In Listen to This, Alex Ross, the music critic for The New Yorker, looks both backward and forward in time, capturing essential figures and ideas in classical-music history, as well as giving an alternative view of recent pop music that emphasizes the power of the individual musical voice in whatever genre. Ross combines a selection of his New Yorker essays with new material that will serve as an introduction to some basic classical-music concepts and figures and will give an alternative view of recent pop music. It will demonstrate the essential equality of great musical creators in whatever genre. It begins with 'Listen to This', his most famous New Yorker essay, an autobiographical account of his early passion for classical music and belated discovery of pop music in college. It sets forth the themes of the book as a whole: how classical music can become a vital part of wider contemporary culture, how it can survive and even prosper in the face of proclamations of its decline. There follows a new essay tracing the history of the chaconne, a dance form based on a descending bass line, which originated as an erotic Afro-Caribbean dance in the 16th century, then migrated to Europe and inspired such Baroque masterpieces as Bach's Chaconne in D minor, and later found echoes in the bass lines both of 20th-century classical masterpieces and African-American blues. Led Zeppelin's 'Dazed and Confused' and Bob Dylan's 'Simple Twist of Fate', among other songs, extend the principle. This chapter develops, in a less personal way, the themes of 'Listen to This', and serves as a kind of whirlwind tour of five centuries of music history. Third in the introductory section is 'The Record Effect', an account of technology's impact on pop and classical music. 1. Language: English. Narrator: Alex Ross. Audio sample: http://samples.audible.de/bk/hcuk/000680/bk_hcuk_000680_sample.mp3. Digital audiobook in aax.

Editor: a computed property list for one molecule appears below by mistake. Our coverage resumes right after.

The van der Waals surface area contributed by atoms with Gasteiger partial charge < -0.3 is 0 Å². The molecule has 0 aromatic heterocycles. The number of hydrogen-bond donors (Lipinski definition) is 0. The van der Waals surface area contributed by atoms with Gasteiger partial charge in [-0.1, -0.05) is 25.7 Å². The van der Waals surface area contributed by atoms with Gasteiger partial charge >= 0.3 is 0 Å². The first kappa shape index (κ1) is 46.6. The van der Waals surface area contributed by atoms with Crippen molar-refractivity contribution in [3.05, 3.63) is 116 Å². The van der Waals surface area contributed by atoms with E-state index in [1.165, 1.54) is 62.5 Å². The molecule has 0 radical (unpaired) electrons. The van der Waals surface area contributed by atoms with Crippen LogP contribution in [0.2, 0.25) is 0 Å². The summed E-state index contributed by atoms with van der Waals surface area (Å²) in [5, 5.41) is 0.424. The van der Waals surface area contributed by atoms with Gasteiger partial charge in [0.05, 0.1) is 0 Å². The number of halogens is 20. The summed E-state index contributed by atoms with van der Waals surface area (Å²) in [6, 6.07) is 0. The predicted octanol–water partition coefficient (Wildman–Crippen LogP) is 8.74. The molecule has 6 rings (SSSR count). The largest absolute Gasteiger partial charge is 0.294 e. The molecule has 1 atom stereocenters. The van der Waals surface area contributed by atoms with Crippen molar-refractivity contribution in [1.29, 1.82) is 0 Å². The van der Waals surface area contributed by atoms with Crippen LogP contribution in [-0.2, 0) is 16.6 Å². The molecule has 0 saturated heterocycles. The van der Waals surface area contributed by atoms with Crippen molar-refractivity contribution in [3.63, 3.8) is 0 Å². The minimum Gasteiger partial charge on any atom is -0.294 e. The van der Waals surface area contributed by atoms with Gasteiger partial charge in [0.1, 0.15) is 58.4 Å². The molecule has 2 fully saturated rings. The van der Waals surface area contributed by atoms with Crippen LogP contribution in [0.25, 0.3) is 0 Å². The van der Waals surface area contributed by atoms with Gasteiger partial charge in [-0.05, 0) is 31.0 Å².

André Rossi (Orgel) - Jean-Luc Di Fraya (Percussion) - Michel Péres (Double Bass) - Quatuor Manfred - Gérard Lesne (Countertenor) -- An inscrutable attempt by French saxophonist Imbert to link Bach and Coltrane spiritually by focusing on their church-rooted music, in which a dialogue occurs between jazz improvisers, baroque organ and the Manfred string quartet.
Peter Kooij is one of the leading bass singers in the early music scene, which becomes even clearer on his new CD 'Die stille Nacht' (The silent night) with Passion cantatas for solo bass by Telemann. His agile voice, the simple, yet rich timbre, the well-dosed expressive power: All of this shows Kooij's elegant musicality and makes him an ideal baroque singer, especially for the atmospheric cantatas by Telemann.